Also known as: Conditions associated with jaundice, Yellow skin and eyes, Skin - yellow, Icterus or Eyes - yellow
- Too many red blood cells are dying or breaking down and going to the liver
- The liver is overloaded or damaged
- The bilirubin from the liver is unable to properly move into the digestive tract
- Use of certain drugs
- Blood disorders, gallstones, birth defects and a number of other medical conditions can lead to jaundice. For more information on the causes of jaundice see: Jaundice causes
- Yellow skin and the white part of the eyes (sclera) -- when jaundice is more severe, these areas may look brown
- Yellow color inside the mouth
- Dark or brown-colored urine
- Pale or clay-colored stools
- Cancers may produce no symptoms, or there may be fatigue, weight loss, or other symptoms
- Hepatitis may produce nausea, vomiting, fatigue, or other symptoms
- Hepatitis virus panel to look for infection of the liver
- Liver function tests to determine how well the liver is working
- Complete blood count to check for low blood count or anemia
- Abdominal ultrasound
- Abdominal CT scan
- Endoscopic retrograde cholangiopancreatography (ERCP)
- Percutaneous transhepatic cholangiogram (PTCA)
- Liver biopsy
- Cholesterol level
- Prothrombin time
Jaundice is a yellow color of the skin, mucus membranes, or eyes. The yellow coloring comes from bilirubin, a byproduct of old red blood cells. Jaundice can be a symptom of other health problems.
A small number of red blood cells in your body die each day, and are replaced by new ones. The liver removes the old blood cells. This creates bilirubin. The liver helps break down bilirubin so that it can be removed by the body through the stool.
Jaundice can occur when too much bilirubin builds up in the body.
Jaundice can occur if:
Jaundice is often a sign of a problem with the liver, gallbladder, or pancreas. Things that can cause jaundice include:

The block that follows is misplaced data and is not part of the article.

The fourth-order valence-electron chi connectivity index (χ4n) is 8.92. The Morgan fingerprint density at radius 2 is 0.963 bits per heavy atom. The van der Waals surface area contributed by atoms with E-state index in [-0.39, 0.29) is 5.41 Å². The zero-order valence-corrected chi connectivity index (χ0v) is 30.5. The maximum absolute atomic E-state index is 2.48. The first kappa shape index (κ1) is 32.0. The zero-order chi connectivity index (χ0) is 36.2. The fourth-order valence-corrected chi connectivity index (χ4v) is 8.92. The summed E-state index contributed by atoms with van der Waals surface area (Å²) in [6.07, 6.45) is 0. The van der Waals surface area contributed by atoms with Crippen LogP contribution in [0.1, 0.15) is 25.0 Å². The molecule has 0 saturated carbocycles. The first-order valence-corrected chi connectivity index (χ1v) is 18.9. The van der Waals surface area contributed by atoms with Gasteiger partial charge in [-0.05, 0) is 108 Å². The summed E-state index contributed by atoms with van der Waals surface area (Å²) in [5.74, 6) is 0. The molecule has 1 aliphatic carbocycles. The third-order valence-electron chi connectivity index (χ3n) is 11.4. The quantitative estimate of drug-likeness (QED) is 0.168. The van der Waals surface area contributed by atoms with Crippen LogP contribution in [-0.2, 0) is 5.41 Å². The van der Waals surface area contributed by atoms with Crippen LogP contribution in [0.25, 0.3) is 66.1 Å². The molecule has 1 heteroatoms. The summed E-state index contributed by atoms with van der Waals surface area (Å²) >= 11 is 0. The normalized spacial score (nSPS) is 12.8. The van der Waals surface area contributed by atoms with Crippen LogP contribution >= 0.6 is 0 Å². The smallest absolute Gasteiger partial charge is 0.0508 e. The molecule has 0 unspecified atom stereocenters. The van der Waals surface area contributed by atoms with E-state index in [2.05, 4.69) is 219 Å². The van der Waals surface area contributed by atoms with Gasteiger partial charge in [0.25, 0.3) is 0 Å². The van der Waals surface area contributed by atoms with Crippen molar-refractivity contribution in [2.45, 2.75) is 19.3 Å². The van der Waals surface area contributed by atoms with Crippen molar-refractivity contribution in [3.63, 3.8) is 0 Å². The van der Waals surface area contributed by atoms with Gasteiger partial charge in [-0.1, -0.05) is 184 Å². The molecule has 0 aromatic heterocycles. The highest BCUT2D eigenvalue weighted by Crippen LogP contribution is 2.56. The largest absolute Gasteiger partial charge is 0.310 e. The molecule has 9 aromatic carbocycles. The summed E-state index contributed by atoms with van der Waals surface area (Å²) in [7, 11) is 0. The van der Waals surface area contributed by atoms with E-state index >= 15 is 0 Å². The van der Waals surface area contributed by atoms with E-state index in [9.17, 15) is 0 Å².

Jaundice may appear suddenly or develop slowly over time. Symptoms of jaundice commonly include:
Note: If the whites of your eyes are not yellow, you may not have jaundice. Your skin can turn a yellow-to-orange color if you eat a lot of beta carotene, the orange pigment in carrots.
Other symptoms depend on the disorder causing the jaundice:
Exams and Tests
The health care provider will perform a physical exam. This may show liver swelling.
A bilirubin blood test will be done. Other tests may include:
Treatment depends on the cause of the jaundice.
When to Contact a Medical Professional
Contact your provider if you develop symptoms of jaundice.
Berk P, Korenblat K. Approach to the patient with jaundice or abnormal liver tests In: Goldman L, Schafer AI, eds. Goldman's Cecil Medicine. 25th ed. Philadelphia, PA: Elsevier Saunders; 2016:chap 147.
Wheatley MA, Heilpern KL. Jaundice In: Marx JA, Hockberger RS, Walls RM, et al, eds. Rosen's Emergency Medicine: Concepts and Clinical Practice. 8th ed. Philadelphia, PA: Elsevier Mosby; 2014:chap 28.
- Review date:
- December 07, 2016
- Reviewed by:
- Subodh K. Lal, MD, gastroenterologist with Gastrointestinal Specialists of Georgia, Austell, GA. Review provided by VeriMed Healthcare Network. Also reviewed by David Zieve, MD, MHA, Isla Ogilvie, PhD, and the A.D.A.M. Editorial team.
The information provided herein should not be used during any medical emergency or for the diagnosis or treatment of any medical condition. A licensed medical professional should be consulted for diagnosis and treatment of any and all medical conditions. Call 911 for all medical emergencies. Links to other sites are provided for information only -- they do not constitute endorsements of those other sites. © 1997- 2008 A.D.A.M., Inc. Any duplication or distribution of the information contained herein is strictly prohibited.